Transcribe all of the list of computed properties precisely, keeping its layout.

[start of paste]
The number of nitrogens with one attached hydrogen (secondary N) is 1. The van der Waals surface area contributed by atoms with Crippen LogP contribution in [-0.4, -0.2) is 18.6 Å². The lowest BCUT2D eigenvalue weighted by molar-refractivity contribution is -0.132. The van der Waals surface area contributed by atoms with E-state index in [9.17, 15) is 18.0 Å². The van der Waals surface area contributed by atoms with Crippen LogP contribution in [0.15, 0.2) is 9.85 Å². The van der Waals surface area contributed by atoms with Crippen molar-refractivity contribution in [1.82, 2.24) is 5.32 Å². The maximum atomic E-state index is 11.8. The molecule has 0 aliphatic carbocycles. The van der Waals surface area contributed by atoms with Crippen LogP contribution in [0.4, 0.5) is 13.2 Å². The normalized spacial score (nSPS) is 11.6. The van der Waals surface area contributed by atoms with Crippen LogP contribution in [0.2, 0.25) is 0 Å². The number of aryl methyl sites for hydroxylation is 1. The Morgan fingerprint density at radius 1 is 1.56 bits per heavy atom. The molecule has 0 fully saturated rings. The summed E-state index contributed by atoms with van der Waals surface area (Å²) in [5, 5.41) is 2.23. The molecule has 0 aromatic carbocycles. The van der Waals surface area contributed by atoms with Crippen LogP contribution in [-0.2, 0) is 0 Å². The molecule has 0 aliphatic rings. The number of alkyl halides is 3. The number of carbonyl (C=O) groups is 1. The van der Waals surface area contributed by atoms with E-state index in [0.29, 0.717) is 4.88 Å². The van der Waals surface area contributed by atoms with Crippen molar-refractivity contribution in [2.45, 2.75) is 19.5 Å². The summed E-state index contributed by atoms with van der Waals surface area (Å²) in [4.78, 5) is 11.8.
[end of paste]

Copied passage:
The number of nitrogens with one attached hydrogen (secondary N) is 1. The van der Waals surface area contributed by atoms with Crippen LogP contribution in [-0.4, -0.2) is 18.6 Å². The lowest BCUT2D eigenvalue weighted by molar-refractivity contribution is -0.132. The van der Waals surface area contributed by atoms with E-state index in [9.17, 15) is 18.0 Å². The van der Waals surface area contributed by atoms with Crippen LogP contribution in [0.15, 0.2) is 9.85 Å². The van der Waals surface area contributed by atoms with Crippen molar-refractivity contribution in [1.82, 2.24) is 5.32 Å². The maximum atomic E-state index is 11.8. The molecule has 0 aliphatic carbocycles. The van der Waals surface area contributed by atoms with Crippen LogP contribution in [0.4, 0.5) is 13.2 Å². The normalized spacial score (nSPS) is 11.6. The van der Waals surface area contributed by atoms with Crippen LogP contribution in [0.2, 0.25) is 0 Å². The number of aryl methyl sites for hydroxylation is 1. The Morgan fingerprint density at radius 1 is 1.56 bits per heavy atom. The molecule has 0 fully saturated rings. The summed E-state index contributed by atoms with van der Waals surface area (Å²) in [5, 5.41) is 2.23. The molecule has 0 aromatic carbocycles. The van der Waals surface area contributed by atoms with Crippen LogP contribution in [-0.2, 0) is 0 Å². The molecule has 0 aliphatic rings. The number of alkyl halides is 3. The number of carbonyl (C=O) groups is 1. The van der Waals surface area contributed by atoms with E-state index in [0.29, 0.717) is 4.88 Å². The van der Waals surface area contributed by atoms with Crippen molar-refractivity contribution in [2.45, 2.75) is 19.5 Å². The summed E-state index contributed by atoms with van der Waals surface area (Å²) in [4.78, 5) is 11.8.